Introducing the Adventure Journal. Steve Casimiro has renamed The Adventure Life and added the ability for readers to buy prints from noted photographers like Jimmy Chin, Chris Burkard, and others in just a couple clicks. We love checking out his adventure news of the weird, gear reviews, and insightful blogs—but why has a former print guy who's charging full steam ahead online resorted to selling something as old school as a photograph? He's got a few good reasons.
Where did the idea for a print store come from?
Well, it’s been in the back of my mind for a couple of years, but the more I thought about it, the more I saw reasons to do it. One of the biggest is that the faster the world moves toward digital entertainment, education, and communication, the more we will cherish things we can hold, see, or touch. Beautiful prints are tangible, a physical representation of the environment and sports that stoke us and can continue to stoke us when we turn the iPad off. A high-quality magazine or photo book is to be savored, and art quality prints even more so. Their richness, form, and shape can sustain and comfort long after batteries go dead.
Another reason is that to my eye, there has been no single place where you could find contemporary, creative, or artful adventure photography. Yes, you can find gorgeous hyper-saturated landscapes or an eagle soaring through the sky, but those photos are old school—they’re fine, but they don’t represent the dynamic, authentic adventure photography that’s being produced the photographers I most admire and respect. The web provides the ability to bring those photographers together and find an audience or customers with far less effort than it took even five years ago.
I’ve also been motivated by the success of my friends, Will Pennartz with his Surf Gallery and Clark Little with his surf images. Although Will recently shuttered the gallery to do something different, for 10 years it was one of just two or three entities in the States to nurture and support surf-related artists full time. Adventure Journal’s print store focuses on photos, of course, but his model impressed me that something might be done for the broader outdoor creative community. And as for Clark, he shoots mind-blowing photos of the Waimea shorebreak and has put most of his efforts on building a business around prints; he’s proven that you can make a living creating contemporary outdoor art with a camera and selling directly to consumers, something most shooters don’t do.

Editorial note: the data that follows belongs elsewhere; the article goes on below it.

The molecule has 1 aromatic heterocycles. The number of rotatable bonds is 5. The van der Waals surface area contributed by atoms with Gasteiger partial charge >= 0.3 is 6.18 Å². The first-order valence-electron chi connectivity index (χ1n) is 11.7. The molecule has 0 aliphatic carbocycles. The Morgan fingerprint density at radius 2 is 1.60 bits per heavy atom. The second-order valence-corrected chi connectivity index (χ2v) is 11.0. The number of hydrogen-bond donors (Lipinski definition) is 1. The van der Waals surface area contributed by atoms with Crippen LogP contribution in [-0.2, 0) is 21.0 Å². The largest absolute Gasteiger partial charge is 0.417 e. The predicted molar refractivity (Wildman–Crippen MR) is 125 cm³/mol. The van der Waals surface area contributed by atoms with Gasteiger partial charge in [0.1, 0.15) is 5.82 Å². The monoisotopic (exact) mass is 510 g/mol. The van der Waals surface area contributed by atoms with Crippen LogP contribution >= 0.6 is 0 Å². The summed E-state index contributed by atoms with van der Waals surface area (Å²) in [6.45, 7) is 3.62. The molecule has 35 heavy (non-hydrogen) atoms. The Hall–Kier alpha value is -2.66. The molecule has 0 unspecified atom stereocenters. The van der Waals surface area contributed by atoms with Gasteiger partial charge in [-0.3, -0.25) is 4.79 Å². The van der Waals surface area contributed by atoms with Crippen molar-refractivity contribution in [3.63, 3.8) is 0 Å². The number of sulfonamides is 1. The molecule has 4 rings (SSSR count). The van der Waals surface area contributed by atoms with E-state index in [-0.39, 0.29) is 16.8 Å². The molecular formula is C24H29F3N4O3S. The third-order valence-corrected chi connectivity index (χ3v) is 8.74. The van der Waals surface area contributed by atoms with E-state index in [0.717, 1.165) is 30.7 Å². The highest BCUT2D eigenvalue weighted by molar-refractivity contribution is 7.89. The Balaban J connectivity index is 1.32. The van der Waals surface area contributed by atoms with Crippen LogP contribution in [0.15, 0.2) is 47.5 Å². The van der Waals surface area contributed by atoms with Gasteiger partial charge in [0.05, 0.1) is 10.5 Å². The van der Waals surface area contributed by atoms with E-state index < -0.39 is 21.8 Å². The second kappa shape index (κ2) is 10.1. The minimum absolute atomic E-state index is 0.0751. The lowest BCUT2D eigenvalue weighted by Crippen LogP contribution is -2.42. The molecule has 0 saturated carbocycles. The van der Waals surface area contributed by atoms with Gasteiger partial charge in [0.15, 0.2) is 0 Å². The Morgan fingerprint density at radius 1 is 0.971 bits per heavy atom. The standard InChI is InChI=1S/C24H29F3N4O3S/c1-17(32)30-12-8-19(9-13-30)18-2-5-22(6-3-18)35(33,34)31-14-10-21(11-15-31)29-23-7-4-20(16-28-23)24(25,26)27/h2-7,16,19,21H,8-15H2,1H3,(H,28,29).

See, most outdoor photographers make their living through editorial and commercial assignments and also by licensing images through stock photo agencies. But prints are to the photo business what intervals are to fitness training: certainly beneficial, but a pain to do. Unless you have good representation, you probably can’t generate the traffic or interest to sell many. My aim is to connect the passionate outdoor folks who read Adventure Journal with this collection of fantastically talented photographers — readers will be able to own images they couldn’t before, the photographers can keep doing what they do, and the process is frictionless for both.
How did you choose the photographers?
The hardest part wasn’t choosing, it actually was leaving people out. There are so many great outdoor photographers, it’s ridiculous. But I had a very definite ideas about what I wanted to see in the store. You will find some traditional outdoor imagery there, but it’s a smaller percentage than the darker, moodier, more evocative photos, which I find provoke the kind of emotional response that makes you want to keep them around to look at them over and over again. So, I aimed for shooters who either were the absolute best with traditional style, pushing the edge with creativity, or a mix of both.
Also, I tried not to overlap. We have three surf photographers in the store, but each has his own vision. Jason Murray is the master of classic surfing photography, while Ryan Tatar is leading the way in the use of film, cross-processing, and the retro Holga look, and Chris Burkard (who just won the Red Bull Illume) is stepping back a bit from the action and bringing a new kind naturalism to his viewfinder.